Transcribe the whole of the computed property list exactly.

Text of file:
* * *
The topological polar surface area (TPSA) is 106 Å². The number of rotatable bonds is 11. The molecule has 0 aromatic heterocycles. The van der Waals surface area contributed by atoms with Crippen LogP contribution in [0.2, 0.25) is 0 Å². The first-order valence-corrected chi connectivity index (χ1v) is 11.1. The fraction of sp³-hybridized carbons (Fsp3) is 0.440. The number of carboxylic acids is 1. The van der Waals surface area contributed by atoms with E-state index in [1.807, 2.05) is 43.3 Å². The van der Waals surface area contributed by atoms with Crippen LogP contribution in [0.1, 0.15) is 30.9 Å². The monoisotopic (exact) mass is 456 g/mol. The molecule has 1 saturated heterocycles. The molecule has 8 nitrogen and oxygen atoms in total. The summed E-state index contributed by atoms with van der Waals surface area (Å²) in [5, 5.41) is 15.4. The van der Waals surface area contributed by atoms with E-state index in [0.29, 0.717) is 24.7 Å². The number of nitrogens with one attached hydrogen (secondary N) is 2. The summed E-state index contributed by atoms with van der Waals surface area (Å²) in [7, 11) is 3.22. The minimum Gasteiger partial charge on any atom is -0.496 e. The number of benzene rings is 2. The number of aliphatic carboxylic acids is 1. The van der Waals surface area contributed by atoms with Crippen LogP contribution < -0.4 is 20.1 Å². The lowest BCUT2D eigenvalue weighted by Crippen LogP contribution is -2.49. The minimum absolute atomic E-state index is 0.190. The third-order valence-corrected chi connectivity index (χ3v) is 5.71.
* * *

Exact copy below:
The topological polar surface area (TPSA) is 106 Å². The number of rotatable bonds is 11. The molecule has 0 aromatic heterocycles. The van der Waals surface area contributed by atoms with Crippen LogP contribution in [0.2, 0.25) is 0 Å². The first-order valence-corrected chi connectivity index (χ1v) is 11.1. The fraction of sp³-hybridized carbons (Fsp3) is 0.440. The number of carboxylic acids is 1. The van der Waals surface area contributed by atoms with E-state index in [1.807, 2.05) is 43.3 Å². The van der Waals surface area contributed by atoms with Crippen LogP contribution in [0.1, 0.15) is 30.9 Å². The monoisotopic (exact) mass is 456 g/mol. The molecule has 1 saturated heterocycles. The molecule has 8 nitrogen and oxygen atoms in total. The summed E-state index contributed by atoms with van der Waals surface area (Å²) in [5, 5.41) is 15.4. The van der Waals surface area contributed by atoms with E-state index in [0.29, 0.717) is 24.7 Å². The number of nitrogens with one attached hydrogen (secondary N) is 2. The summed E-state index contributed by atoms with van der Waals surface area (Å²) in [7, 11) is 3.22. The minimum Gasteiger partial charge on any atom is -0.496 e. The number of benzene rings is 2. The number of aliphatic carboxylic acids is 1. The van der Waals surface area contributed by atoms with Crippen LogP contribution < -0.4 is 20.1 Å². The lowest BCUT2D eigenvalue weighted by Crippen LogP contribution is -2.49. The minimum absolute atomic E-state index is 0.190. The third-order valence-corrected chi connectivity index (χ3v) is 5.71.